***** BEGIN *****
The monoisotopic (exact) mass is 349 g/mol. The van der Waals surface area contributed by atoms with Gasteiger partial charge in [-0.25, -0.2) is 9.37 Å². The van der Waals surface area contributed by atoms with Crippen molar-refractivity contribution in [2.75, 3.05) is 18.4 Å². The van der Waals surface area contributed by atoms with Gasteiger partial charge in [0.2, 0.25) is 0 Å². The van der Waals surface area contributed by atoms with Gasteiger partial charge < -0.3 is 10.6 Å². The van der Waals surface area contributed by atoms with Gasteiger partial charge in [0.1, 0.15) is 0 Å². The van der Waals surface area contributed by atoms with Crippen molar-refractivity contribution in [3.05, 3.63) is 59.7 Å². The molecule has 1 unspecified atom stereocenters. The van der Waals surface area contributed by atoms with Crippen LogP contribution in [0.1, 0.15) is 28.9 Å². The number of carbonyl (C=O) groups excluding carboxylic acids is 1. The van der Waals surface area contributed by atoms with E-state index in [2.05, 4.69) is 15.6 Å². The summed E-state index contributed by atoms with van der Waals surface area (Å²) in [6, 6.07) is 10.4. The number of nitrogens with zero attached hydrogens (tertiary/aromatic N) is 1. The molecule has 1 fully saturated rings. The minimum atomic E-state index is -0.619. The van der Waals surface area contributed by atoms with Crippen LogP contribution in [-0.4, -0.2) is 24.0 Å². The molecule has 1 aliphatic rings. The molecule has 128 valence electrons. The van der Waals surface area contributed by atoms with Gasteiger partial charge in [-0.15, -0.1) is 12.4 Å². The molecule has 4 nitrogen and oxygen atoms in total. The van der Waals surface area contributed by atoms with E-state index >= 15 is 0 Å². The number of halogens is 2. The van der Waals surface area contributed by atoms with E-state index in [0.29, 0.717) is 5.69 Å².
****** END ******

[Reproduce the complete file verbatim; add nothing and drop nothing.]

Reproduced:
The monoisotopic (exact) mass is 349 g/mol. The van der Waals surface area contributed by atoms with Gasteiger partial charge in [-0.25, -0.2) is 9.37 Å². The van der Waals surface area contributed by atoms with Crippen molar-refractivity contribution in [2.75, 3.05) is 18.4 Å². The van der Waals surface area contributed by atoms with Gasteiger partial charge in [0.2, 0.25) is 0 Å². The van der Waals surface area contributed by atoms with Gasteiger partial charge < -0.3 is 10.6 Å². The van der Waals surface area contributed by atoms with Gasteiger partial charge in [0.1, 0.15) is 0 Å². The van der Waals surface area contributed by atoms with Crippen molar-refractivity contribution in [3.05, 3.63) is 59.7 Å². The molecule has 1 unspecified atom stereocenters. The van der Waals surface area contributed by atoms with Crippen LogP contribution in [0.1, 0.15) is 28.9 Å². The number of carbonyl (C=O) groups excluding carboxylic acids is 1. The van der Waals surface area contributed by atoms with E-state index in [2.05, 4.69) is 15.6 Å². The summed E-state index contributed by atoms with van der Waals surface area (Å²) in [6, 6.07) is 10.4. The number of nitrogens with zero attached hydrogens (tertiary/aromatic N) is 1. The molecule has 1 fully saturated rings. The minimum atomic E-state index is -0.619. The van der Waals surface area contributed by atoms with Crippen LogP contribution in [-0.4, -0.2) is 24.0 Å². The molecule has 1 aliphatic rings. The molecule has 128 valence electrons. The van der Waals surface area contributed by atoms with Gasteiger partial charge in [-0.15, -0.1) is 12.4 Å². The molecule has 4 nitrogen and oxygen atoms in total. The van der Waals surface area contributed by atoms with E-state index >= 15 is 0 Å². The number of halogens is 2. The van der Waals surface area contributed by atoms with E-state index in [0.29, 0.717) is 5.69 Å².